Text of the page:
Learning to Love Wally

Wally has been an education. To say we were sold on his looks would be an understatement. Yes, he’s a beauty, but oh, is he lacking in brain capacity! “Never buy the packaging” is what I tell those who ask me about our beautiful black-and-white cocker spaniel. Do we love him? Without a doubt. Would I trade him in or give him up? Never!

Admittedly, this was not always the case. Wally’s failure to socialize with other dogs along with his general fear of people caused us great concern. He barked incessantly, obeyed on a random basis at best, and was unable to control himself in the house.

We must have been inadequate trainers, we deduced, and felt we were letting Wally down. So we sought professional advice. Our vet put him through a battery of tests in order to ascertain if there might be a physical problem or chemical imbalance. Thankfully, Wally passed all the tests with flying colors.

Next, we found a trainer. After our inaugural meeting, she went away convinced that Wally was smart and therefore trainable, and that she could definitely fix him up. Flash forward to the second half of our second session, and the trainer’s tune began to change. Wally definitely didn’t fi re on all cylinders. By the third meeting, she advised us that with persistence, the walking and noise issues might eventually abate, and that Wally’s toileting problem, might remedy itself as he aged. Well, we had already figured these things out for ourselves. I guess we were comforted by having it confirmed (at great expense, of course).

We followed all the trainer’s instructions and suggestions, and life with Wally continued. As you might imagine, though, he became a major focus for our household. At least one of us, whether it was my husband, daughter or myself, experienced some daily fiasco with Wally. Peeing on the carpet, chewing toss cushions, snapping at somebody’s fingers and lunging at other dogs on a walk were routine events.

We were also faced with issues regarding Wally’s interactions with our other cocker spaniel, Huey. In general, Huey accepted him from the start, but there were days when I wondered about our decision to not only bring Wally home, but to keep him. I’ve seen Huey leave a room when Wally walked in. I’ve watched Wally steal Huey’s favorite toys right out from under his paws. Huey doesn’t fight with Wally; he ignores him and sometimes simply retreats into himself for a while. I felt badly about this initially, but things have since worked out reasonably well between the two dogs.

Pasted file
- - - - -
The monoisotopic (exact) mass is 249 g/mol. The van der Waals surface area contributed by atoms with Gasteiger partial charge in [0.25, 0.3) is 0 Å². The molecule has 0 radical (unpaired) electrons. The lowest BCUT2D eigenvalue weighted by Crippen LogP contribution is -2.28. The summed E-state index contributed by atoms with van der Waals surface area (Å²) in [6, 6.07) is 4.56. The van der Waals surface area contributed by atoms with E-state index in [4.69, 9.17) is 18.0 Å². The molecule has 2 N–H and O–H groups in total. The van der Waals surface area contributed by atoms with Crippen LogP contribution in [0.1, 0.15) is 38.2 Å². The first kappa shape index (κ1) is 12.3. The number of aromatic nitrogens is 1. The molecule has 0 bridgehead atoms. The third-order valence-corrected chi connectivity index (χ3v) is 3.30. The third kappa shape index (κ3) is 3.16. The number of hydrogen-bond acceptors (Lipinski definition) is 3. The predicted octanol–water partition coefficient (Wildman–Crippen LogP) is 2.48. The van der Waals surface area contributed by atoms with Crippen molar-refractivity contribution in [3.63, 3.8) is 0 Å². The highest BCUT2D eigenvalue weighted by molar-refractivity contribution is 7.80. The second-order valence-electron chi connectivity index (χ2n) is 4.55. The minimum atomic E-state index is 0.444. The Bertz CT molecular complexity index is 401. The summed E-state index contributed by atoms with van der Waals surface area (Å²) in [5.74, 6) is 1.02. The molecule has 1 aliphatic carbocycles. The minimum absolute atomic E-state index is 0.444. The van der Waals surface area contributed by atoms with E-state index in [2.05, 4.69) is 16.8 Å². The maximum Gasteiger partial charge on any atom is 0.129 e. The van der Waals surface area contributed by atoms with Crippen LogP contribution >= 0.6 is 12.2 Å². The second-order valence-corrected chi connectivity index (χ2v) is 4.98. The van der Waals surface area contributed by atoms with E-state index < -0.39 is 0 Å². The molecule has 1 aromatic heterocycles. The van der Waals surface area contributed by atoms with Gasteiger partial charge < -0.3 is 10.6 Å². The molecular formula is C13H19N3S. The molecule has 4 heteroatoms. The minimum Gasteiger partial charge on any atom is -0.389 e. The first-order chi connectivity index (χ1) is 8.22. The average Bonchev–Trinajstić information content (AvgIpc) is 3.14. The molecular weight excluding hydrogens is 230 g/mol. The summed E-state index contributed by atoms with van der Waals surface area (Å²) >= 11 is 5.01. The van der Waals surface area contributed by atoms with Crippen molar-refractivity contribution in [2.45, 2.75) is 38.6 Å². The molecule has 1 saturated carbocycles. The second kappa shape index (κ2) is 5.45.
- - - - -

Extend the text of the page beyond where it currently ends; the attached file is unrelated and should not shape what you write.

And how is Wally doing now, at the age of two-and-a-half? Has he miraculously changed, become that perfect, obedient, well-behaved animal that every dog owner wishes for? Well, no…but he’s better. Some of the training aids have helped and the toileting issues are somewhat improved, although Wally continues to be fearful and nervous: not so much of people anymore, but of dogs, particularly big ones.

What has really changed is my attitude – my family’s collective attitude, actually. It finally set in about six months ago. Wally is what he will always be – a little disconnected, not the sharpest pup in the kennel, simply not like the other dogs we have owned. His troubles might continue to resolve themselves to some degree, but they’ll never disappear.

When I accepted Wally’s limitations, everything improved. I had spent too much time and energy attempting to fit him into a pre-determined mold. For example, he should be able to let us know when he had to relieve himself outside. He should be sociable with other dogs. He should obey and listen. He should be like Huey, not only beautiful, but perfect and brilliant, too. Well, these things were never going to happen, so I decided to embrace Wally, warts and all.

When I did that, I relaxed and stopped getting angry and frustrated. Wally taught me to let go. What I can’t fix, I can’t fix – so now I just don’t worry about it. I love Wally for all he is. What he isn’t simply doesn’t count.

All our dogs have had different personalities and I’ve loved them for that. I fought Wally’s for two years simply because he didn’t fit my idea of how a dog should be. Now that I’ve accepted him, and am able to work with his foibles, I have come to love him as much as our other animal companions.

Tolerance, patience, acceptance…they’re all critical attributes when it comes to knowing and working with people. They’re pretty important traits for dealing with a Wally kind of dog, too!

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